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Large quantities of wastes are generated from the rapid increase in livestock, growth of agriculture and food processing industries and accumulation of municipal solid wastes. This has led to higher methane emissions, increasing the amount of greenhouse gas (GHG) in the atmosphere that affects the climate system. To address the rising emissions, efforts are being directed towards using methane as a clean energy source, at the same time cleaning the environment and deriving economic benefits therefrom.

The Department of Science and Technology (DOST) through the Philippine Council for Industry, Energy and Emerging Technology Research and Development (PCIEERD) is helping harness energy from landfill waste by promoting the recovery and use of methane.

Methane, a hydrocarbon, is the second most abundant greenhouse gas after carbon dioxide. It has the ability to trap heat in the atmosphere, which is called “global warming potential.”  As a greenhouse gas, methane is 21 times more harmful than carbon dioxide.  

If all goes according to plan, foods specifically designed for cancer and diabetes patients will be available to the public by 2014, this is according to researchers in genetics and molecular biology convened by the Department of Science and Technology (DOST) in the Stakeholders Workshop on Genomics Research and Development Roadmap held last October 3, 2011.

Genomics is one of the research priorities identified by the DOST. According to Science and Technology Secretary Mario G. Montejo, genomics research will be particularly helpful in the country's battle with various diseases such as dengue, diabetes, cancers, chronic lower respiratory and cardiovascular diseases.

Genomics is a transformational technology, Sec. Montejo said during the workshop organized by the DOST's Philippine Council for Industry, Energy and Emerging Technology Research and Development (PCIEERD) and held at the DOST in Bicutan, Taguig City. Through genetics research, we would be able to understand and develop cure for lifestyle diseases that dominate the leading causes of deaths in the Philippines.

Researchers fine-tune instrument to help bring down cost of air quality monitoring

Air pollution is a major concern in the Philippines, with air quality in urban cities getting worse because of the growing concentration of people, traffic and industries.

In Metro Manila, for instance, pollution levels along major thoroughfares are very high. Last year, the air quality monitoring (AQM) stations in EDSA-MRT Pasay and Valenzuela City recorded total suspended particles (TSP) levels of 230 micrograms per normal cubic meter (ug/Ncm). This is more than double the normal standard, which is 90ug/Ncm.

To get a clearer picture of the country's current state of air quality, more air monitoring posts should be set up. However, establishing AQM stations can be expensive since equipment are usually imported.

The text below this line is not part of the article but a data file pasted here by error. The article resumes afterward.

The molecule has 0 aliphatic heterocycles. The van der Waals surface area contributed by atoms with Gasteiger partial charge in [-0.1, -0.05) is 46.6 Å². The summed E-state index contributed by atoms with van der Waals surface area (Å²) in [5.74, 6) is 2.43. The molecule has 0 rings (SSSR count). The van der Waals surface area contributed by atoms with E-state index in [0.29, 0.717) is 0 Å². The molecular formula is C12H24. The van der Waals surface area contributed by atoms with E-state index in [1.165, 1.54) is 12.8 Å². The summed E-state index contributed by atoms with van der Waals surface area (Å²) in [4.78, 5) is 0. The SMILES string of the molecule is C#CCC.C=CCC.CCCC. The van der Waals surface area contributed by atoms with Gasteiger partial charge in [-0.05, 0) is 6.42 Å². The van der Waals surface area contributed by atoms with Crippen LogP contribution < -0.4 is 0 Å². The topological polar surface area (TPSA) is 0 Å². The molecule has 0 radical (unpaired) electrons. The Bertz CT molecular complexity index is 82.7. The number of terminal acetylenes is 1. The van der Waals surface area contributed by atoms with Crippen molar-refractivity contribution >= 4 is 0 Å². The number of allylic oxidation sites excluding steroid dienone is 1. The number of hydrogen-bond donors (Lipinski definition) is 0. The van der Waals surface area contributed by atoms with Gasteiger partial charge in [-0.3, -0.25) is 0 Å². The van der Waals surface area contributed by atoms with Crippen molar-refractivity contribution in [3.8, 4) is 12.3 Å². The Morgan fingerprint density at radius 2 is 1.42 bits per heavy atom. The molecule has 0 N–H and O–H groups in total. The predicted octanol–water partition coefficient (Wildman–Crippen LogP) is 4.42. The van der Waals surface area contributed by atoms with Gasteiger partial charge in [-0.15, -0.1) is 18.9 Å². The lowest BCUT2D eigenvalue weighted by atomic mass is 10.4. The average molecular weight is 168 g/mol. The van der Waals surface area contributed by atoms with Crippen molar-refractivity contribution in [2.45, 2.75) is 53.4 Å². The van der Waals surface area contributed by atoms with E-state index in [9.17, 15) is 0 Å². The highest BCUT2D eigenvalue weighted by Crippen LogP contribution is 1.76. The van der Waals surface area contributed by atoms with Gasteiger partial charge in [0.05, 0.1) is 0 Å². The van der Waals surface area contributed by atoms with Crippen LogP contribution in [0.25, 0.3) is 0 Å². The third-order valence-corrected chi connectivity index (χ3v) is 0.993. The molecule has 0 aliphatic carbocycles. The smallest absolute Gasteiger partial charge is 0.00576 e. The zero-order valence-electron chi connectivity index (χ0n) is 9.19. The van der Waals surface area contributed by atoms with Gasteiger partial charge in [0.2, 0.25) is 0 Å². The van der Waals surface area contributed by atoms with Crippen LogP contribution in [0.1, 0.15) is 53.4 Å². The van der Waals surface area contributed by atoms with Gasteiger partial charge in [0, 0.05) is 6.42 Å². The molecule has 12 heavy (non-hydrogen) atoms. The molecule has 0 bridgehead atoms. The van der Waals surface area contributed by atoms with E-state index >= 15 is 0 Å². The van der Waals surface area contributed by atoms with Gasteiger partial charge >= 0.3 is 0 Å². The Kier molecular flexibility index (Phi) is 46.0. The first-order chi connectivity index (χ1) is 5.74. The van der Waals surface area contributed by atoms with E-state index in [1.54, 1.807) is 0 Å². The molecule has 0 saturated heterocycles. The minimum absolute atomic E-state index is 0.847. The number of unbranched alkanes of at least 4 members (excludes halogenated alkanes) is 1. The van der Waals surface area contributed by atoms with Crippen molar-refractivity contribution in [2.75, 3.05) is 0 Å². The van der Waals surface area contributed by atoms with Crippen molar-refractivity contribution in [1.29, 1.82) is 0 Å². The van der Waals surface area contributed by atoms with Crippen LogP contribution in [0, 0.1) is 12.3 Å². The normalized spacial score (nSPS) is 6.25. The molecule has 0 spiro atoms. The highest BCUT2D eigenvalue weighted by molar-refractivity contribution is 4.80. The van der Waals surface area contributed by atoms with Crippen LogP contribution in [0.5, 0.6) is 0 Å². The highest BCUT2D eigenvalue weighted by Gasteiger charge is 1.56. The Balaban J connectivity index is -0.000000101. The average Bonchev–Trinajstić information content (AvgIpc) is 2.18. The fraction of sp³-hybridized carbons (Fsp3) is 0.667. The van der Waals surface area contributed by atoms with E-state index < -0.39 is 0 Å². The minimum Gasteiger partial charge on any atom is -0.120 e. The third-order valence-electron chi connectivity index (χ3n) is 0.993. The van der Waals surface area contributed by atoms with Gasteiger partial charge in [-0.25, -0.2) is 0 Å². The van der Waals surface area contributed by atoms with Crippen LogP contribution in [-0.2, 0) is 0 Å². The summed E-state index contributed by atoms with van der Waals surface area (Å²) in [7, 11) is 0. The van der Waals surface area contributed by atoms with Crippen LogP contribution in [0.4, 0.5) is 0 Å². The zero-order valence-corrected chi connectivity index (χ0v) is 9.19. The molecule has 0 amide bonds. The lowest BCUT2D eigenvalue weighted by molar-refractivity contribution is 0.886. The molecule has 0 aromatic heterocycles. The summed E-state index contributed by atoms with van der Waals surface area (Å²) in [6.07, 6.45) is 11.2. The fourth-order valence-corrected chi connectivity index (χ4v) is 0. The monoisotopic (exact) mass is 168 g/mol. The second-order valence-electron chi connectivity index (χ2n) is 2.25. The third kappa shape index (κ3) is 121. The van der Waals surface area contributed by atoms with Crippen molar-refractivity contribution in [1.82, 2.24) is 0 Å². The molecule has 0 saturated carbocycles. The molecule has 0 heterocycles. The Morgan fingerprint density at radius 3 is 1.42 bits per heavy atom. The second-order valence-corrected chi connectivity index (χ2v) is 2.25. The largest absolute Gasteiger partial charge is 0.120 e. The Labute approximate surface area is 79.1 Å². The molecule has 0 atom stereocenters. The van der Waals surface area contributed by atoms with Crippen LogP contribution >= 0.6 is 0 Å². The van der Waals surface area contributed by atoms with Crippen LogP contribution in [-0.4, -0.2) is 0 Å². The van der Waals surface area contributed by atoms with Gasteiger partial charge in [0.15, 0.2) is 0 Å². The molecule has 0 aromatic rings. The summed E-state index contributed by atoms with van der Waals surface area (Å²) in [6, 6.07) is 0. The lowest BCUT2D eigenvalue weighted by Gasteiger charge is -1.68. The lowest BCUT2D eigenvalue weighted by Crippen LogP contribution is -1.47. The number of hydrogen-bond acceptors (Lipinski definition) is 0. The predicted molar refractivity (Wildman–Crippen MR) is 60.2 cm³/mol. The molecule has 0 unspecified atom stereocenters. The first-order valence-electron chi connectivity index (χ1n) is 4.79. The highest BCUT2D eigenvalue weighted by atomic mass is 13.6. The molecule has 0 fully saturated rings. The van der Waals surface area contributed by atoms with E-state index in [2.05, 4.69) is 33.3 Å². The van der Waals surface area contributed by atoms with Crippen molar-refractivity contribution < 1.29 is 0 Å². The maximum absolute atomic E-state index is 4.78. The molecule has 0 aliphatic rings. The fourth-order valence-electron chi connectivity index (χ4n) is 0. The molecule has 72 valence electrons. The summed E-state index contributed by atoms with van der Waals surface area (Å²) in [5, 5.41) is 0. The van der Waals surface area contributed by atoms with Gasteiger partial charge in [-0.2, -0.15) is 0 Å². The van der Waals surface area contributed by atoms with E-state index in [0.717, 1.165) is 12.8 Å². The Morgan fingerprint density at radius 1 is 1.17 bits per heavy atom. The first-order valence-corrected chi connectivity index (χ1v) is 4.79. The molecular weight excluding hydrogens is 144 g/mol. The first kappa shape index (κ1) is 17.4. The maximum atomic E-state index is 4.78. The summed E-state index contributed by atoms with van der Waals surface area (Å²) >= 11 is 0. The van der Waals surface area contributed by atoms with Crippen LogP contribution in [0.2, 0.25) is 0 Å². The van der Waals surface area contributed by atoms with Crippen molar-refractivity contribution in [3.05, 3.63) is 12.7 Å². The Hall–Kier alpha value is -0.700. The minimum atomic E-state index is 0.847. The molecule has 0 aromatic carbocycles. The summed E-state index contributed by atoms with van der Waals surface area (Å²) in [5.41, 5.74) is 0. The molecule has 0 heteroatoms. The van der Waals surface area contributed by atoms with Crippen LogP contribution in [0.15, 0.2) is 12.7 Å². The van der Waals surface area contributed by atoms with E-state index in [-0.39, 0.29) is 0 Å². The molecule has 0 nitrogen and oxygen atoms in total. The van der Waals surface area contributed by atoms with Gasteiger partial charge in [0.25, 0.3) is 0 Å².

New facility offers business mentoring and technical assistance

February 24, 2011 Filipinos interested in establishing or investing in technology-based startups now have a place to go to before putting in invaluable time and money into a new business idea.

The Department of Science and Technology (DOST), in partnership with the University of the Philippines (UP) and the Philippine Economic Zone Authority (PEZA), recently opened the DOST-UP Enterprise Center for Technopreneurship to assist budding entrepreneurs to take the first step in establishing their own businesses.

Located at the National Engineering Center (NEC) Building in Diliman, Quezon City, the center will help aspiring technopreneurs to identify target markets, develop and package their technology product, and fine-tune their business plan to increase investment and marketing opportunities.

Dr. Luis G. Sison, TBI Project Leader and UP Diliman's Vice Chancellor for Research and Development, said that the training and guidance that participants will receive in the pre-incubation program will help prepare them before actual business startup.

As part of its program on natural disaster mitigation, the Department of Science and Technology (DOST) has supported the development of two solutions that can help in the assessment and detection of landslides.

According to Dr. Amelia P. Guevara, Executive Director of DOST's Philippine Council for Industry, Energy and Emerging Technology Research and Development (PCIEERD), the two solutions use sensor and wireless technology and visual analysis in monitoring and identifying landslides, respectively.

These solutions are the result of local researches conducted by our very own scientists and engineers. The studies demonstrate that local innovations and technologies are at par or sometimes even superior to those developed overseas, Dr. Guevara said.